“mediated agreements are accorded the same res judicata effect and enforceability as a . . . judicial decree.”
—Hoglund v. Aaskov Plumbing & Heating, No. WCB-05-280, slip op. (Maine S.Ct. Apr. 26, 2006)
The foregoing quotation is the strongest articulation by a court I’ve seen on the strength and effectiveness and unassailability of a mediated settlement agreement. The quotation rests on a specialized statutory scheme, so it has limited reach. Nonetheless, the quotation highlights the significance and effectiveness of a mediated settlement agreement.
Hoglund v. Aaskov Plumbing is a workers compensation case, operating under a specialized set of state statutes. And mediation is an important element of statutory requirements in the case.
Here is a summary of the Hoglund v. Aaskov Plumbing issues and ruling on appeal:
“Aaskov Plumbing & Heating appeals from a decision . . . denying its petition for review of incapacity,” which denial is based on a “prior mediated agreement.” The decision below says Aaskov must “prove a change in the employee’s circumstances in order to reduce or discontinue benefits,” because of the prior mediated agreement. Aaskov contends that it should be permitted “to prove the facts related to level of incapacity without reference” to the mediated agreement. “We disagree and affirm the judgment.”
Facts and Initial Case
Peter Hoglund works as a union plumber. While employed by Aaskov, he steps into a hole obscured by floodwater and injures his knee. Hoglund files a workers compensation claim. He and Aaskov participate in mediation, and the parties reach a written agreement in mediation for Aaskov to pay workers compensation benefits to Hoglund.
Nineteen months after execution of the mediated agreement, Aaskov Plumbing files a petition for review of Hoglund’s incapacity. The workers compensation court determines that the mediated agreement is “a final order having res judicata effect on factual issues” and that Aaskov must “demonstrate a change in Hoglund’s economic or medical circumstances since the mediation” to warrant a reduction in benefits. The court determines that Aaskov fails to meet this burden and denies the petition. Aaskov appeals, which brings the case to the Maine Supreme Judicial Court.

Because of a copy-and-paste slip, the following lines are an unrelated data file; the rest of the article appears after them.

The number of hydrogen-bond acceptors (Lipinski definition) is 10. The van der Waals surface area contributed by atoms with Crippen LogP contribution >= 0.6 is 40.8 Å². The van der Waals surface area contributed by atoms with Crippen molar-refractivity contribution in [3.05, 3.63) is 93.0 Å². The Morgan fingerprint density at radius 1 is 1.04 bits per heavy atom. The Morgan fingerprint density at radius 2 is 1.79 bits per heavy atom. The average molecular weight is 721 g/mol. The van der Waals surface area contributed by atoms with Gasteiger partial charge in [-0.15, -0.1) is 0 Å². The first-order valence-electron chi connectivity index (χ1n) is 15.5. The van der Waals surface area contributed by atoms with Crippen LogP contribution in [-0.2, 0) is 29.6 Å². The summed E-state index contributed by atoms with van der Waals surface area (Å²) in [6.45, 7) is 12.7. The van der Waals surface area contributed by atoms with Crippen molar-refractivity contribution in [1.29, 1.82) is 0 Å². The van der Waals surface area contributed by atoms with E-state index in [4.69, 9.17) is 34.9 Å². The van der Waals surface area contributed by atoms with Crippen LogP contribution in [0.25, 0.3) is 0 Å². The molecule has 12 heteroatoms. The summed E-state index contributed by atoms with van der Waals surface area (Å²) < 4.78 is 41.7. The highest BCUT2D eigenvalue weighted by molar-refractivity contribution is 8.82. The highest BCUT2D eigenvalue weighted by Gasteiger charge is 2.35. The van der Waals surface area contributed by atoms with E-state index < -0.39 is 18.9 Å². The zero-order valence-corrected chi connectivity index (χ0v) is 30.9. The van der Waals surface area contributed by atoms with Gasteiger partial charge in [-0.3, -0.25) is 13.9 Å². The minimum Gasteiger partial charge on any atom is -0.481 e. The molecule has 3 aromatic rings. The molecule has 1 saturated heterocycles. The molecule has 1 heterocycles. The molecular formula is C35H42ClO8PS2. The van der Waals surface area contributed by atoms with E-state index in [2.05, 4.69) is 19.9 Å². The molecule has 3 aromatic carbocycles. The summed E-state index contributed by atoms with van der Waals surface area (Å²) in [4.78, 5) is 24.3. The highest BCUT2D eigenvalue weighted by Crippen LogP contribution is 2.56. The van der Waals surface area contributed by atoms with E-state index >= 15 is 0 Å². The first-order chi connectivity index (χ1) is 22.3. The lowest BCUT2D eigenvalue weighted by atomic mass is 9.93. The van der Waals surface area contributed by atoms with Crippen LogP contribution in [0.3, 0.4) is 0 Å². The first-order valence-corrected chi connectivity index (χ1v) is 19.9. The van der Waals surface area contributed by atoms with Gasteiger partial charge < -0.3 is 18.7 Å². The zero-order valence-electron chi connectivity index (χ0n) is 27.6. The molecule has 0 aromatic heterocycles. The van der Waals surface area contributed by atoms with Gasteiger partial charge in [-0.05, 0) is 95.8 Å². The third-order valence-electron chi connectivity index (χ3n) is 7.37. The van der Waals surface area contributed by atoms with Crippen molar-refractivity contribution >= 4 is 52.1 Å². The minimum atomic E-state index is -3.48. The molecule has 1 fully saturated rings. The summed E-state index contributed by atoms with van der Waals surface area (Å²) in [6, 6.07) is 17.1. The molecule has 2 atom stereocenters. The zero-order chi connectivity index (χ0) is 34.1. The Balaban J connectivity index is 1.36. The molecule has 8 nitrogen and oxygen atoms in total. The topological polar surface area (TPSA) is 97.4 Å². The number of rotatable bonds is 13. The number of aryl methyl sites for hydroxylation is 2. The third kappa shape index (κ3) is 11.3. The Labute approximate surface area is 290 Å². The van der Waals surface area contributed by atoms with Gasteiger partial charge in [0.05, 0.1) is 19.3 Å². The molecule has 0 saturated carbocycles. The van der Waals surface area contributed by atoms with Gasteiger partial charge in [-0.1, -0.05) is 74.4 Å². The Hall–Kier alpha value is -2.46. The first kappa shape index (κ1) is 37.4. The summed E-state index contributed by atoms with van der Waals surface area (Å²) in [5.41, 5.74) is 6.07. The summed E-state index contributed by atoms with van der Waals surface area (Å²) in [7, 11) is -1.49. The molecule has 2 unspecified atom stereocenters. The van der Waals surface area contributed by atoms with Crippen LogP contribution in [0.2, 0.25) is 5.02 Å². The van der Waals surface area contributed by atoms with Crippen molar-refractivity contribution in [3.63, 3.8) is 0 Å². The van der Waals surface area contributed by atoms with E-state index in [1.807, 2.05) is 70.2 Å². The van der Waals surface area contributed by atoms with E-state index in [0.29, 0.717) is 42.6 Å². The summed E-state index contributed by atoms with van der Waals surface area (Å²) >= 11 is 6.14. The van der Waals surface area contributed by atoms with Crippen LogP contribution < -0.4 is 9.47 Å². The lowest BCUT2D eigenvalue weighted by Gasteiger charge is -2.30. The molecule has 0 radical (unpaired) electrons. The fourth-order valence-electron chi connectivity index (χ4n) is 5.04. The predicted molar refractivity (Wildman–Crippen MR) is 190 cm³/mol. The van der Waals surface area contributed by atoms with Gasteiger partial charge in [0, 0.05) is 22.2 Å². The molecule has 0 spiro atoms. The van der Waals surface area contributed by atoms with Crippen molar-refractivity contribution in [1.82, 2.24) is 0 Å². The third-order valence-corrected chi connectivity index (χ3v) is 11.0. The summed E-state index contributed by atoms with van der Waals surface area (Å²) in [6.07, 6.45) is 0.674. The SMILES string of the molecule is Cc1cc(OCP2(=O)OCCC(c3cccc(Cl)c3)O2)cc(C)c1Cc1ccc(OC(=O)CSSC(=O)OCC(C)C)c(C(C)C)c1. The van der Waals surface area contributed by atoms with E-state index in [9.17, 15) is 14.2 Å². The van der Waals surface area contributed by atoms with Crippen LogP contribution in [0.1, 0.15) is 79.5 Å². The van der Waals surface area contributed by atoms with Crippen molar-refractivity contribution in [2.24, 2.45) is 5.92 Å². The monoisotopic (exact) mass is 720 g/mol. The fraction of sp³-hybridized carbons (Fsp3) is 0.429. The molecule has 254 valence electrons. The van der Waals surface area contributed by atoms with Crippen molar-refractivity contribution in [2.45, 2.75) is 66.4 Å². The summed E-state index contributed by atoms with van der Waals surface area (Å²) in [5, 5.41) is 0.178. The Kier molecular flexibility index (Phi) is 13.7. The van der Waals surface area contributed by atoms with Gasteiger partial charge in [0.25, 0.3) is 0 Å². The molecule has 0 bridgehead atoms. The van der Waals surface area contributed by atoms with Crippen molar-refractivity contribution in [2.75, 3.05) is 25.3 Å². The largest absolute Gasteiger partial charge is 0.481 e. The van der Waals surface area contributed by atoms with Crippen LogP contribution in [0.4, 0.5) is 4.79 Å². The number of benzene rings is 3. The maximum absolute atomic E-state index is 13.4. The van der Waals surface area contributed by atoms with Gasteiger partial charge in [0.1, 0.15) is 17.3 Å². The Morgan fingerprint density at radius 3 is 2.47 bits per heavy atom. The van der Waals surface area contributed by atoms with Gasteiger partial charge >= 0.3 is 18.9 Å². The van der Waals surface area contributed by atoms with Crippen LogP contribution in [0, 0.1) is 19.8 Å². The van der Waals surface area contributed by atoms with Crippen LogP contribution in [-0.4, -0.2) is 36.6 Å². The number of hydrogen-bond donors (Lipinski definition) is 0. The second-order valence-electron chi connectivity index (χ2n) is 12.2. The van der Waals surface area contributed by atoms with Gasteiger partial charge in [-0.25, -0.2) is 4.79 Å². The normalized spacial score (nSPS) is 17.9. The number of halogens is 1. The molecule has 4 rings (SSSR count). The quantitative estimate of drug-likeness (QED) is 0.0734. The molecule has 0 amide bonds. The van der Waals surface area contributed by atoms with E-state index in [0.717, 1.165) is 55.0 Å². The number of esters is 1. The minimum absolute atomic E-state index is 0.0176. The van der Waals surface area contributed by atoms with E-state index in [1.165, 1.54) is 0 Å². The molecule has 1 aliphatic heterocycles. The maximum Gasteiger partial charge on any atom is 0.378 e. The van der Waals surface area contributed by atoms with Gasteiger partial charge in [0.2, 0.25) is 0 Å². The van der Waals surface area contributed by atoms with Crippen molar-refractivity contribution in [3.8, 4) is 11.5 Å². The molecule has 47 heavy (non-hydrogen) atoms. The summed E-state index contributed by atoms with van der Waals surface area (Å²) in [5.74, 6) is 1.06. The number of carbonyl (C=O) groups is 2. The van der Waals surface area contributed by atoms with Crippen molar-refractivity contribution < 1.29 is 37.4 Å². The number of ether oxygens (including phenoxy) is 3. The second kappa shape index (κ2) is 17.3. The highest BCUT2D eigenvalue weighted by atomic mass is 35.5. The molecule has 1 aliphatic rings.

Aaskov’s Argument on Appeal
Aaskov Plumbing argues that the mediated agreement in this case, (i) is not the equivalent of a court finding on extent of incapacity, and (ii) is only an agreement for benefits at a certain level. Consequently, Aaskov argues, it is entitled to a new hearing on the the extent of Hoglund’s incapacity, without reference to the mediated agreement.
The Supreme Judicial Court’s Analysis
In reaching its decision to affirm, the Maine Supreme Judicial Court offers the following analysis:
- “We have previously recognized a legislative intent . . . to encourage mediation. Indeed, we have stated that mediation pursuant to the new Act was intended to ‘replace litigation whenever possible.’”
- Our statutes provide for mandatory mediation upon the filing of a workers compensation controversy.
- In a prior case, we affirmed a workers compensation determination that “a mediation report, signed by the parties, is binding on factual issues.” In the prior case, the parties’ mediated agreement says the employee “suffered short-term total and continuing partial incapacity as a result of his work-injury.” After the employer stops paying benefits, we rule that the mediation agreement is “binding on the issue of whether a work-related injury occurred,” (i) citing legislative history that “the Legislature intended mediation to replace litigation whenever possible,” and (ii) rejecting the idea that a mediating party could “enter into a signed agreement and then refuse to comply with its terms.”
- In another prior case, one party suggests that two of our workers compensation opinions are “distinguishable” because, in one case, the parties enter into a mediated agreement, instead of a consent decree, and that the statutory term “award” cannot “include an agreement reached at mediation.” We confirmed in the prior case that “mediated agreements are accorded the same res judicata effect and enforceability . . . as a judicial decree.”
The workers compensation statutes, including their mandatory mediation component, are undoubtedly specialized in nature and distinguishable from most other litigation contexts. Yet, the mediation agreement analysis and conclusions in Hoglund v. Aaskov Plumbing are emblematic of the respect and authority that should be afforded all mediated agreements.
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